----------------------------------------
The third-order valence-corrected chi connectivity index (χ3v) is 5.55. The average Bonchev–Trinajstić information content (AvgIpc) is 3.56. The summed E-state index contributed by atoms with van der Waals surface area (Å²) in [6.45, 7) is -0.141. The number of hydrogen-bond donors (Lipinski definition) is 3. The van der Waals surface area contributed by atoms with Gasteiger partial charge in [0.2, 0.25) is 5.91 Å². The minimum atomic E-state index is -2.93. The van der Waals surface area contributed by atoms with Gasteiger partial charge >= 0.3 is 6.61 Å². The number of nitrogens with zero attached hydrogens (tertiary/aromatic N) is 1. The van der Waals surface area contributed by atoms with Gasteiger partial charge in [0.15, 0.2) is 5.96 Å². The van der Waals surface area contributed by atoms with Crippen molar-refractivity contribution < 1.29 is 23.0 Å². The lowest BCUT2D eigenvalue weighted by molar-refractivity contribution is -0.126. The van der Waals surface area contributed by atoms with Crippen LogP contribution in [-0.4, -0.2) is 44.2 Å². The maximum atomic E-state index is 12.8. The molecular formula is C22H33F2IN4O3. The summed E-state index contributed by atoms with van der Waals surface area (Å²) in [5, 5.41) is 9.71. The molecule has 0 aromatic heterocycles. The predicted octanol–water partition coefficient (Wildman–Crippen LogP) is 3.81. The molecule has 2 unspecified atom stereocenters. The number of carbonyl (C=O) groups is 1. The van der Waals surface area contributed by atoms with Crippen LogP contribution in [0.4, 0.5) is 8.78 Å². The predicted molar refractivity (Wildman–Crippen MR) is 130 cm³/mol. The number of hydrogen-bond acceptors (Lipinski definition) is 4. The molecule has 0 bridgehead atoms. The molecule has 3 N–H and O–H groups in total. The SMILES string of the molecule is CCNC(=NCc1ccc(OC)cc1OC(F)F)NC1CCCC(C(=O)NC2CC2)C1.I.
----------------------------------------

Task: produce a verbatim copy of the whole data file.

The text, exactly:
The third-order valence-corrected chi connectivity index (χ3v) is 5.55. The average Bonchev–Trinajstić information content (AvgIpc) is 3.56. The summed E-state index contributed by atoms with van der Waals surface area (Å²) in [6.45, 7) is -0.141. The number of hydrogen-bond donors (Lipinski definition) is 3. The van der Waals surface area contributed by atoms with Gasteiger partial charge in [0.2, 0.25) is 5.91 Å². The minimum atomic E-state index is -2.93. The van der Waals surface area contributed by atoms with Gasteiger partial charge >= 0.3 is 6.61 Å². The number of nitrogens with zero attached hydrogens (tertiary/aromatic N) is 1. The van der Waals surface area contributed by atoms with Gasteiger partial charge in [0.15, 0.2) is 5.96 Å². The van der Waals surface area contributed by atoms with Crippen molar-refractivity contribution < 1.29 is 23.0 Å². The lowest BCUT2D eigenvalue weighted by molar-refractivity contribution is -0.126. The van der Waals surface area contributed by atoms with Crippen LogP contribution in [-0.4, -0.2) is 44.2 Å². The maximum atomic E-state index is 12.8. The molecular formula is C22H33F2IN4O3. The summed E-state index contributed by atoms with van der Waals surface area (Å²) in [5, 5.41) is 9.71. The molecule has 0 aromatic heterocycles. The predicted octanol–water partition coefficient (Wildman–Crippen LogP) is 3.81. The molecule has 2 unspecified atom stereocenters. The number of carbonyl (C=O) groups is 1. The van der Waals surface area contributed by atoms with Crippen LogP contribution in [0.4, 0.5) is 8.78 Å². The predicted molar refractivity (Wildman–Crippen MR) is 130 cm³/mol. The number of hydrogen-bond acceptors (Lipinski definition) is 4. The molecule has 0 bridgehead atoms. The molecule has 3 N–H and O–H groups in total. The SMILES string of the molecule is CCNC(=NCc1ccc(OC)cc1OC(F)F)NC1CCCC(C(=O)NC2CC2)C1.I.